People who have Medicaid or Medicare will not be covered while they are outside the United States.
- Medicaid recipients may be dropped from enrollment in the medical plans if they do not keep a U.S. state residence or address or lose their SSI eligibility by being out of the country for more than 30 days for anything other than studying abroad for credit through a U.S.-based educational program for up to a year.
Loss of enrollment creates a gap of coverage on return home from being abroad, especially if the travel health insurance does not cover participants in their home country. Contact the Medicaid office for more information.
- Individuals who are entitled to Medicare and leave the United States are still entitled to Medicare coverage. The issue is that Medicare will not make payment for services rendered or supplies sent outside the United States (the "United States" means the 50 States, the District of Columbia, the Commonwealth of Puerto Rico, the Virgin Islands, Guam, the Northern Mariana Islands, American Samoa and, for purposes of services rendered on a ship, includes the territorial waters adjoining the land areas of the United States).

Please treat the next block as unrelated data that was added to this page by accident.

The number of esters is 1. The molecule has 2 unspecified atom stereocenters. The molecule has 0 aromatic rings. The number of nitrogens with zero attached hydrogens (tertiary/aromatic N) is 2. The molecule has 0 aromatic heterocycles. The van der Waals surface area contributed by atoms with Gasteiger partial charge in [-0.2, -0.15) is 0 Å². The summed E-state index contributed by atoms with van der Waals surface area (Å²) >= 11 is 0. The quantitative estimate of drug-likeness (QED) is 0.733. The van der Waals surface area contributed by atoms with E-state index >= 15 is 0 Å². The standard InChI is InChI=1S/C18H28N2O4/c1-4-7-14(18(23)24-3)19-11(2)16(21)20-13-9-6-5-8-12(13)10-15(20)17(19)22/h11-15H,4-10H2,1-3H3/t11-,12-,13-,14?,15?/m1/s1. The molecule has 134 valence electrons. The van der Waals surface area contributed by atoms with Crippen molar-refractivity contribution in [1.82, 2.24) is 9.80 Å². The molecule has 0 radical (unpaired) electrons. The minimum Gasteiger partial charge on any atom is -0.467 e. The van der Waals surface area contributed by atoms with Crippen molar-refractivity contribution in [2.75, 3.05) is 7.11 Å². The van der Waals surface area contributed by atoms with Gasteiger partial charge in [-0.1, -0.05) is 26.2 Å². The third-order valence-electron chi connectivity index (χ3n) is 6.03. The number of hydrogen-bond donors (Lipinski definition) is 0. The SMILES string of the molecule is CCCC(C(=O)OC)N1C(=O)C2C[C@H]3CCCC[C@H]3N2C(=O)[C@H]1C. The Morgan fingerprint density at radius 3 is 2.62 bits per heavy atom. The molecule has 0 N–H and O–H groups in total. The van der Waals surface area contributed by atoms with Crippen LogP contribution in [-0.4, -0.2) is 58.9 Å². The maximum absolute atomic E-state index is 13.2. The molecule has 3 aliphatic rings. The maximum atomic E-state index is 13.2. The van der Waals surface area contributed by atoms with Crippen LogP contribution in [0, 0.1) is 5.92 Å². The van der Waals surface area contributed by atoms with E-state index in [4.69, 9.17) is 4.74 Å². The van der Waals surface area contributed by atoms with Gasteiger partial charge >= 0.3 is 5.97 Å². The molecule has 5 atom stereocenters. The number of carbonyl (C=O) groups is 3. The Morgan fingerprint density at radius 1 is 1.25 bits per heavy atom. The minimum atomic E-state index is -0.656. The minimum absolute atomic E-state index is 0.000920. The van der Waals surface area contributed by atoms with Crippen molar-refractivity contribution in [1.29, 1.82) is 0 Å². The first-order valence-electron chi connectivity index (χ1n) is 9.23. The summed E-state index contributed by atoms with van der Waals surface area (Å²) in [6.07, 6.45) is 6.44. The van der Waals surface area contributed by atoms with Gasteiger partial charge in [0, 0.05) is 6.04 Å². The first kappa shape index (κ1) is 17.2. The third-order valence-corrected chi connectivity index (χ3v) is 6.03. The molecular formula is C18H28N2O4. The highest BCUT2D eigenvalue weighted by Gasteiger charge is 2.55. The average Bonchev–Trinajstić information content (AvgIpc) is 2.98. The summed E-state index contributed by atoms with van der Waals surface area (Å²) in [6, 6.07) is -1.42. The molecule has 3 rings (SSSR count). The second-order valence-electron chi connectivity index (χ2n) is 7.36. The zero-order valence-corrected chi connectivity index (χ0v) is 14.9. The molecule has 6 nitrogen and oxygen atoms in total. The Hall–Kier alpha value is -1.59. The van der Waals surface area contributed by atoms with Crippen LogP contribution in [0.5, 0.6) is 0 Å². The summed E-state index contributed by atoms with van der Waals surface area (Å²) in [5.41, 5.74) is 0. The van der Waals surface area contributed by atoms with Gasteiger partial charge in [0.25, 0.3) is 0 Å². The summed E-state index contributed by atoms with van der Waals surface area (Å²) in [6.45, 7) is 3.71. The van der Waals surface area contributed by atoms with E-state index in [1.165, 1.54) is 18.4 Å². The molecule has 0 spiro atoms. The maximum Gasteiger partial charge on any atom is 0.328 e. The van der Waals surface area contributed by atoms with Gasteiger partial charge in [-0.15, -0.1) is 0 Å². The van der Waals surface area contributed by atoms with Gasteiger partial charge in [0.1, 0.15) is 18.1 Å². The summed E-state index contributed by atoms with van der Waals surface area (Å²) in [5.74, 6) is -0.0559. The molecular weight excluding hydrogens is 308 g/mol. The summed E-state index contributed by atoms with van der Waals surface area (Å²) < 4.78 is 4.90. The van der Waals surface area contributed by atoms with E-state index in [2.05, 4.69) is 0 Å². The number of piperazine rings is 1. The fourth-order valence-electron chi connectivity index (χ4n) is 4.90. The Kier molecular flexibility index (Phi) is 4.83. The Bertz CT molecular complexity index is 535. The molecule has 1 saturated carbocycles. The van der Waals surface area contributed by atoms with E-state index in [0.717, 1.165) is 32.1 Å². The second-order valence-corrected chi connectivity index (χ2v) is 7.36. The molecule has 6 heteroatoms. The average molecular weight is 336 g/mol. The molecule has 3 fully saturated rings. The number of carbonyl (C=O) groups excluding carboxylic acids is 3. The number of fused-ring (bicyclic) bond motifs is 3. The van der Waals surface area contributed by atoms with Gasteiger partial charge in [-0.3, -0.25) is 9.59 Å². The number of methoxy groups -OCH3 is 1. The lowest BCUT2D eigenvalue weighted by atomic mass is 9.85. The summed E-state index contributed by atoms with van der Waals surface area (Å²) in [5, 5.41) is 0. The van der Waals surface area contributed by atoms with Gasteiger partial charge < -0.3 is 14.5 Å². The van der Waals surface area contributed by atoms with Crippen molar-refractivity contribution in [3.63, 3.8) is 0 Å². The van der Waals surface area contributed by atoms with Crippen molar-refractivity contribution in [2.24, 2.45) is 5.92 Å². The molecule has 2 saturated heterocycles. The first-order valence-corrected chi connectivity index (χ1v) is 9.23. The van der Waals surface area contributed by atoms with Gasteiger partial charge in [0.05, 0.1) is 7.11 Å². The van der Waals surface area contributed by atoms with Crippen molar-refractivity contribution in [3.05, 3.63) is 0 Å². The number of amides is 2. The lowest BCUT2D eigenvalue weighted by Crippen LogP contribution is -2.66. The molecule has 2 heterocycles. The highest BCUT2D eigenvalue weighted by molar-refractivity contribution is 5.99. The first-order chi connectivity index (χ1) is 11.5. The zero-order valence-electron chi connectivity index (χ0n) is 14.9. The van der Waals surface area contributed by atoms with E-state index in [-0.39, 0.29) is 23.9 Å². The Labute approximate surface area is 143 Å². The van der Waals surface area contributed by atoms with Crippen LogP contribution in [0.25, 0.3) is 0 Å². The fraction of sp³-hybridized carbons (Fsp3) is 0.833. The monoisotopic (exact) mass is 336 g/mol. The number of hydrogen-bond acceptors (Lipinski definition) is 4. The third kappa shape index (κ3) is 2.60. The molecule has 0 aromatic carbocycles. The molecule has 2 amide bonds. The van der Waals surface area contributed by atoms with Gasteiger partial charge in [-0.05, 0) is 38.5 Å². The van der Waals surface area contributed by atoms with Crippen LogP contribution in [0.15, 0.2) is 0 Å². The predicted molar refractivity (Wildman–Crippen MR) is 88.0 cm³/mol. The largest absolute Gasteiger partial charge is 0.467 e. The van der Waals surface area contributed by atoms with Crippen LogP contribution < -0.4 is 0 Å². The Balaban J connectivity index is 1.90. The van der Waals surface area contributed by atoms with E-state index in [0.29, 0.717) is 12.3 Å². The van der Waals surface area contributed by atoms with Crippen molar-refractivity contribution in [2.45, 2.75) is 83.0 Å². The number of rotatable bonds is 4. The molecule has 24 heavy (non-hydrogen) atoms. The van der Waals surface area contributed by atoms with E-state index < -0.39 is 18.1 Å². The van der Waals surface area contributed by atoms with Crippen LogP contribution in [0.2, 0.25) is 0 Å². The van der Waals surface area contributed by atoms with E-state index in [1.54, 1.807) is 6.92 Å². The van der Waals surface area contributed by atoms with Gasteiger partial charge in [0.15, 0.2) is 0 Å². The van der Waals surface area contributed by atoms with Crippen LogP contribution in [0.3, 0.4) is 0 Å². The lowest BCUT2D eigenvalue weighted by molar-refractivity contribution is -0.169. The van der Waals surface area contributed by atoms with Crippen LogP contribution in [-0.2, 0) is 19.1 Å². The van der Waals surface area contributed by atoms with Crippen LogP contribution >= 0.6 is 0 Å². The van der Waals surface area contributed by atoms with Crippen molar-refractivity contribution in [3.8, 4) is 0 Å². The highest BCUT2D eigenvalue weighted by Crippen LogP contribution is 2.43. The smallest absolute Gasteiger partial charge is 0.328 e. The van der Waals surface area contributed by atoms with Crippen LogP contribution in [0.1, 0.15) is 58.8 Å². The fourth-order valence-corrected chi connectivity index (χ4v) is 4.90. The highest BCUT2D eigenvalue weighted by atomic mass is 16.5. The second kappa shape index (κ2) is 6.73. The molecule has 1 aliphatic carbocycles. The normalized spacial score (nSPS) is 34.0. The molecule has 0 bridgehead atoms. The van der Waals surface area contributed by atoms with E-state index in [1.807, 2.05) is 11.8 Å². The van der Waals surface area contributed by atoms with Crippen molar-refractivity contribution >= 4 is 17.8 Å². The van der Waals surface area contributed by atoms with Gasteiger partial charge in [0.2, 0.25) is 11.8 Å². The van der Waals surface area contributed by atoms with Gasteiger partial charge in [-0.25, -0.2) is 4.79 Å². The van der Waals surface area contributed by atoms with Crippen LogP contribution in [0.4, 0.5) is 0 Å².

Research alternative travel health insurance by reading the tipsheet Insurance Considerations for Exchange Participants with Disabilities.
What young adults gain from international experiences...
- Improved competitive stance in applying to college and future jobs;
- Improved maturity by causing youth to take responsibility for themselves on their first significant "away from home" experience;
- Exposure to new ideas and cultures, helping young people to understand underlying difference among people and improving their tolerance of those differences;
- Education about the culture, history and language(s) of another country;